Powell Rejects Call for Fed to Resist Trump

Powell Rejects Call for Fed to Resist Trump

On Friday, the 6th of September 2019, Federal Reserve Chairman Jerome Powell had reiterated his vow to act as appropriate in order to sustain a decade-long expansion of U.S. economy at a speech in the University of Zurich, Switzerland, a global centre for finance and banking, holding out on to a phrase that global money markets were contemplating as a signal to further interest rate-cut ahead.

Powell, who spoke a few hours after the jobs report, said it was his expectation the United States and world economies would continue to grow moderately and would avoid any recession.

"Investors would like to know how much attention the Fed is paying to the economic data and Donald Trump", Naeem Aslam, chief market analyst at TF Global Markets UK, said in a morning note.

Stocks traded modestly higher as Powell discussed the state of the global economy and domestic monetary policy, with the U.S.in its 11th year of a history-setting expansion.

At the time, Powell was cautious about the possibility of additional cuts.

Powell is the last public Fed speaker ahead of the September 17-18 interest-rate setting meeting.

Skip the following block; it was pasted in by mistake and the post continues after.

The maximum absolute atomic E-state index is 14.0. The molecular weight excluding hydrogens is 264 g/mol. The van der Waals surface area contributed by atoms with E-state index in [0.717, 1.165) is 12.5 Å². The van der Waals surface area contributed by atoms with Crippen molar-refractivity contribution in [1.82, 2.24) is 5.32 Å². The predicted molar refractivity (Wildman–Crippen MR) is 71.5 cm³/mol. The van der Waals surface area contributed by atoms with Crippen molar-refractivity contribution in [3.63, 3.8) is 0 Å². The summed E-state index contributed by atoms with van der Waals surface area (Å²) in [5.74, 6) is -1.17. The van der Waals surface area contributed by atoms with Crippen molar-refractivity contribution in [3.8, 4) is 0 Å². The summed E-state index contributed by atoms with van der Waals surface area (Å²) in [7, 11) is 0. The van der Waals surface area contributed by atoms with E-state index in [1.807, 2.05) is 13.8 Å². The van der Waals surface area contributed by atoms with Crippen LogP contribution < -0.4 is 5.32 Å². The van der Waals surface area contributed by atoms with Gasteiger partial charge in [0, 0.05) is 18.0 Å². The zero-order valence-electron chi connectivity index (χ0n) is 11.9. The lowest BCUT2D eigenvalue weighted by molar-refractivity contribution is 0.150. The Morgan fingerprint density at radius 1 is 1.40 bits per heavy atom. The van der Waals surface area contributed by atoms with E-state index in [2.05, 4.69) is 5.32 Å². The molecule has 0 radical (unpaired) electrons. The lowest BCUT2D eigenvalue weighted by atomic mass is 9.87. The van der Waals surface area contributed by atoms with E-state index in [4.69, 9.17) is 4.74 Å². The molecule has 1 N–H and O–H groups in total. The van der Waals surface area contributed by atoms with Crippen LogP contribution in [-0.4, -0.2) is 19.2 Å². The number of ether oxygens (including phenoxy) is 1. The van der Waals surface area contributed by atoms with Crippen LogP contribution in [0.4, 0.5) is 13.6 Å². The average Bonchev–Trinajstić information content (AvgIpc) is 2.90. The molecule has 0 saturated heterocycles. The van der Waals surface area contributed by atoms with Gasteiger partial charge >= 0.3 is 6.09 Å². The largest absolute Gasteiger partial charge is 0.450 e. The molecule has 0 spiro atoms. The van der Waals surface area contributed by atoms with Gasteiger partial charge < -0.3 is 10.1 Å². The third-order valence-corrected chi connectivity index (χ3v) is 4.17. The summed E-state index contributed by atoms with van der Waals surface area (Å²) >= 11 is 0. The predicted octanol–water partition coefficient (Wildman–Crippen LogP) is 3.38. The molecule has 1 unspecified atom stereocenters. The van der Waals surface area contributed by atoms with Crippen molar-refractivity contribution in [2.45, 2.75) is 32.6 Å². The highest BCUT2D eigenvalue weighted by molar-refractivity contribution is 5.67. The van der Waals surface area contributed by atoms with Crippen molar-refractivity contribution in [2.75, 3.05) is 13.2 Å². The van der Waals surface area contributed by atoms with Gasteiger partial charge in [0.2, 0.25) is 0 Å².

He added that the Fed will "continue to act as appropriate to sustain this expansion", while "trade policy uncertainty will be weighing on business investment decisions".

The remarks should strengthen widespread expectations that the central bank will cut interest rates later this month.

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"That has supported the economy, that is one of the reasons why the outlook is still a favourable one despite these crosswinds".

Navarro's rhetoric echoed President Trump, who tweeted on Friday: "Where did I find this guy Jerome?"

Powell said the central bank is "not forecasting or expecting, a recession".

Economic uncertainty caused by trade policy is not something that central banks have a lot of experience dealing with, Powell said. "The Fed remains strongly committed to nonpolitical decision-making".

Once low inflation takes hold "you seem to get on this road that is hard to get off of, and we're trying not to get on that road and defend our 2% inflation target", Powell said. We serve all Americans regardless of their political party'.

Dudley has since walked back those comments, but not before they sparked further concerns about political influence on monetary policy.

Instead, on Friday he turned to a concept, the future path of interest rates which was used in the Fed's July statement, when it announced the first rate cut since 2008.

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